The Politics of Development: A Conversation with Claire Mcloughlin and David Hudson


Development is political but what does that mean for how we solve some of the biggest challenges facing the world today? A pathbreaking new book, The Politics of Development (Sage, 2024), sets out to answer this question and many more. Why is it so hard to reduce corruption, deliver good quality healthcare, and create more equal societies? And what can be done to remove these blockages, so that politics goes from being the problem to the solution? Join three of the editors – Claire Mcloughlin, David Hudson and People, Power, Politics host Nic Cheeseman – as they talk about the novel approach of their volume (co-edited with Sameen Ali and Kailing Xie) and the many lessons it reveals about why getting it right can be so hard. Listen now to find out why The Politics of Development is “destined to become essential reading” (Duncan Greene)!

Claire Mcloughlin is Associate Professor at the International Development Department, University of Birmingham, and the lead editor of The Politics of Development.

David Hudson is Professor of Politics and Development, also at the International Development Department, University of Birmingham, and an editor of The Politics of Development.

Nic Cheeseman is the Professor of Democracy and International Development at the University of Birmingham and Founding Director of CEDAR, and was also an editor of The Politics of Development.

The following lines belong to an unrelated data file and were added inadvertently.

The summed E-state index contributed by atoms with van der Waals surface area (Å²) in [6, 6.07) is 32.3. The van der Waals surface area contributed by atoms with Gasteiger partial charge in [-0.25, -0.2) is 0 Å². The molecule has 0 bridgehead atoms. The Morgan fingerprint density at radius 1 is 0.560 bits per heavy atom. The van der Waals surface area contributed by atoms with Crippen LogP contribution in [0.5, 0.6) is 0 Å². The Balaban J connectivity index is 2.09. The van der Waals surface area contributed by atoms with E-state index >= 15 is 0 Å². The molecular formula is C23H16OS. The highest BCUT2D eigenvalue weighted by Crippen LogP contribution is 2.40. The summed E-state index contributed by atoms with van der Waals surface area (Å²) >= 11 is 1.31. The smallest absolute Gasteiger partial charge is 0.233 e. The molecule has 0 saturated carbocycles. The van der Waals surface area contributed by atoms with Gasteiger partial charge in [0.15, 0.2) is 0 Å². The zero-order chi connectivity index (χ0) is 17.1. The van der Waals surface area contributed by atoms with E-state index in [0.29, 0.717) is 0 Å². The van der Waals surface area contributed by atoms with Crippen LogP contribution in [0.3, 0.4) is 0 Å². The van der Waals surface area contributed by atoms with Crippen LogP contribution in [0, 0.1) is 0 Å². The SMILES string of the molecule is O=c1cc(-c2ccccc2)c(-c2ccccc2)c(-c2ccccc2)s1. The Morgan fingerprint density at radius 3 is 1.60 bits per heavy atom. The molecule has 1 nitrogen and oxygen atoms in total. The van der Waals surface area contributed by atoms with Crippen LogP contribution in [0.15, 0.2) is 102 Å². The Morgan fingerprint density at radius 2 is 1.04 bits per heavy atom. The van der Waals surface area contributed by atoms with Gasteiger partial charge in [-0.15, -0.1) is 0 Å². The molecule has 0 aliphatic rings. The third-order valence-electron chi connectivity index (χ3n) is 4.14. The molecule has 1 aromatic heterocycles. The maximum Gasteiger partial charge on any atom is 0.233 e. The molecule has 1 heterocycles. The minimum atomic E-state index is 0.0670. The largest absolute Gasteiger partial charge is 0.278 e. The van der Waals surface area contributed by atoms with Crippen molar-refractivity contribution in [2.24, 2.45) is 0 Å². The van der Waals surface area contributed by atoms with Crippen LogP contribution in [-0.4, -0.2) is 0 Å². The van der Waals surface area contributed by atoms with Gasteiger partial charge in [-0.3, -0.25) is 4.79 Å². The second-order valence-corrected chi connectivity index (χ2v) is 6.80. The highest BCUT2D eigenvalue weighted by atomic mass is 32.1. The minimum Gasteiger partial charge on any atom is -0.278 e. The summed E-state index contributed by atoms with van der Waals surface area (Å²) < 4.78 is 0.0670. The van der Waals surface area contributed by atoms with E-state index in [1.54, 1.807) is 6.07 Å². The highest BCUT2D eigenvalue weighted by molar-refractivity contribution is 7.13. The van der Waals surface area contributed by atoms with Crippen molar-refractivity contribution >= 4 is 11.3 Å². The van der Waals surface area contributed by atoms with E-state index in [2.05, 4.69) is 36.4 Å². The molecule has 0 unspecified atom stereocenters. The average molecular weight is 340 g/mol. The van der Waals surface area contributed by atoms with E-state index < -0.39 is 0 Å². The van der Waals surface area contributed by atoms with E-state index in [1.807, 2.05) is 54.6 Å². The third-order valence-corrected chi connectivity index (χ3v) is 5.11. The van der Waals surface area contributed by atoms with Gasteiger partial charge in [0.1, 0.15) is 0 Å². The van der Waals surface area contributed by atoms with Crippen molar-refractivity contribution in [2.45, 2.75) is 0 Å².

The People, Power, Politics podcast brings you the latest insights into the factors that are shaping and re-shaping our political world. It is brought to you by the Centre for Elections, Democracy, Accountability and Representation (CEDAR) based at the University of Birmingham, United Kingdom. Join us to better understand the factors that promote and undermine democratic government around the world and follow us on X (Twitter) at @CEDAR_Bham!

Your Host

Nic Cheeseman

Nic Cheeseman is Professor of Democracy at the University of Birmingham. He has won a number of awards and prizes including the Joni Lovenduski Prize of the Political Science Association of the UK for outstanding professional achievement and the Economic and Social Research Council prize for “outstanding international impact”. Professor Cheeseman is also the author or editor of more than ten books, including How to Rig an Election (2018) – selected as one of the books of the year by the Spectator magazine. A frequent commentator democracy, elections and global events, his analysis has appeared in the Economist, Le Monde, Financial Times, Newsweek, the Washington Post, New York Times, BBC, Daily Nation and he writes a regular column for the Africa Report.

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